I’m trying to take my Shabbat consciousness and bring it to my everyday life at least some of the time. By Shabbat consciousness I mean being aware of what is happening in the moment and attempting to not think about plans or goals – cultivating a sense of satisfaction.
This year begins and I’m most struck by how satisfied I am by simple activities.
Example I: Today there is no work. I wake up, wash, and put in my contact lenses, then stroll into the kitchen, turn, and take a large onion out of the pantry. I peel the onion and slowly slice it into thin slices. My eyes tear a little as I separate the thin rings of onion. I warm the iron skillet and after a few moments pour in a fair amount of grape-seed oil until it looks hot but is not yet smoking. I scrape the onions into the skillet and hear the loud sizzle as the thin rings hit the pan. I stir them with a wooden spoon and lower the heat. The aroma is wonderful. I’ll let the onions cook for 20 minutes. After they caramelize they are sweet, no longer sharp and tear provoking. I think about how amazing it is that a simple onion can go from pungent to sweet in 20 minutes! How lovely! They will be the main filler for the omelet I prepare for Al and me. Delicious!
Example II: Lately I’ve been cutting through the weeds in our garden. The blackberries and anise stalks have taken over. We have a large backyard area because our lot is a standard size lot in San Francisco and our house is quite small. There is an enormous amount of space for blackberries, anise, vines, all kinds of native-growing wild foliage to thrive – with or without a drought. The weeds have grown so high over the years. Between my day job and taking classes I didn’t think there was time for working out back so the weeds flourished.
Sometimes I liked the jungle-like appearance back there but now I’d like to help create a space where my grandchildren will be able to play. Every day I go out back and weed for 1 ½ to 2 hours. I cut through the brush, pile the debris in the front of the yard and then cut the branches to fit into huge garden waste bags. I hear the birds and smell the earth and breathe the fresh air. All I have to do is step outside my own house and I’m in nature. What a pleasure it is to simply cut weeds, hear birds, and smell the earth.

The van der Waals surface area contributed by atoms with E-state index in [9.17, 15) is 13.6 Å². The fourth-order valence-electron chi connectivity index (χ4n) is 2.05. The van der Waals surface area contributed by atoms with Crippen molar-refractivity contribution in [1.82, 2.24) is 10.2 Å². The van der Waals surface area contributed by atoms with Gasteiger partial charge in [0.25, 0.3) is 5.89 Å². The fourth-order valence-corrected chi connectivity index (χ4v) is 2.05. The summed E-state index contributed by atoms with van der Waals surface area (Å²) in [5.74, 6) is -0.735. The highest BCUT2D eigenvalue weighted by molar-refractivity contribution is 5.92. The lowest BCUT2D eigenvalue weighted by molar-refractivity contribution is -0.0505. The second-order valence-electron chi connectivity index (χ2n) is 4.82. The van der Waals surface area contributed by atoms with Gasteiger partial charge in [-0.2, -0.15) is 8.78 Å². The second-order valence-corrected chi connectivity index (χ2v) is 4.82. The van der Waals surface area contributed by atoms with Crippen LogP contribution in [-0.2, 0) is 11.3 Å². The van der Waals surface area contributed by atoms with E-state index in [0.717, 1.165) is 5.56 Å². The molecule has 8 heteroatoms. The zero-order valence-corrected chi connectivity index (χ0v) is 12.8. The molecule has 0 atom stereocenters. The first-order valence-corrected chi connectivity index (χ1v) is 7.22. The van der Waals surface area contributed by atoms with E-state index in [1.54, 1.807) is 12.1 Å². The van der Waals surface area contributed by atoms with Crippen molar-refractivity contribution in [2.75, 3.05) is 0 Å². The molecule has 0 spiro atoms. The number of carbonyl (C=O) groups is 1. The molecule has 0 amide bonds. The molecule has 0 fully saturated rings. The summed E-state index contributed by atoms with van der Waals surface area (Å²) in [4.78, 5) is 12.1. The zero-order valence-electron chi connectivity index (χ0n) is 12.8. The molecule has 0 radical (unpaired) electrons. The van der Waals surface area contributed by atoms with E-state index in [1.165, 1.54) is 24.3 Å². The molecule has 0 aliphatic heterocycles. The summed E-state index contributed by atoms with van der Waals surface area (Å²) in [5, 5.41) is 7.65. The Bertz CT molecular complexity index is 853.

Example III: My good friend calls me in the morning. “Do you want to walk to the top of Bernal Hill?” she asks. Yes, surely I do. I eat breakfast, get dressed and we start out on our walk, catching up on what is new for each of us. We see a woman two blocks away and my friend asks her if she took art classes with her. The woman did not, though she is an artist and attends art meet-ups that my friend may want to attend. We talk with her for quite a while and we’re all quite happy to stand outside talking about our lives. My friend and I walk further, continuing our conversation about things we’re going to do in the New Year, about children, grandchildren, life, how lovely the day is. We walk for 1 1/2 hours and make it to the top of Bernal Hill. The view is amazing and the walk back is lovely also. We both know how lucky we are to be able to walk 9 miles up and down hills. We don’t take this for granted.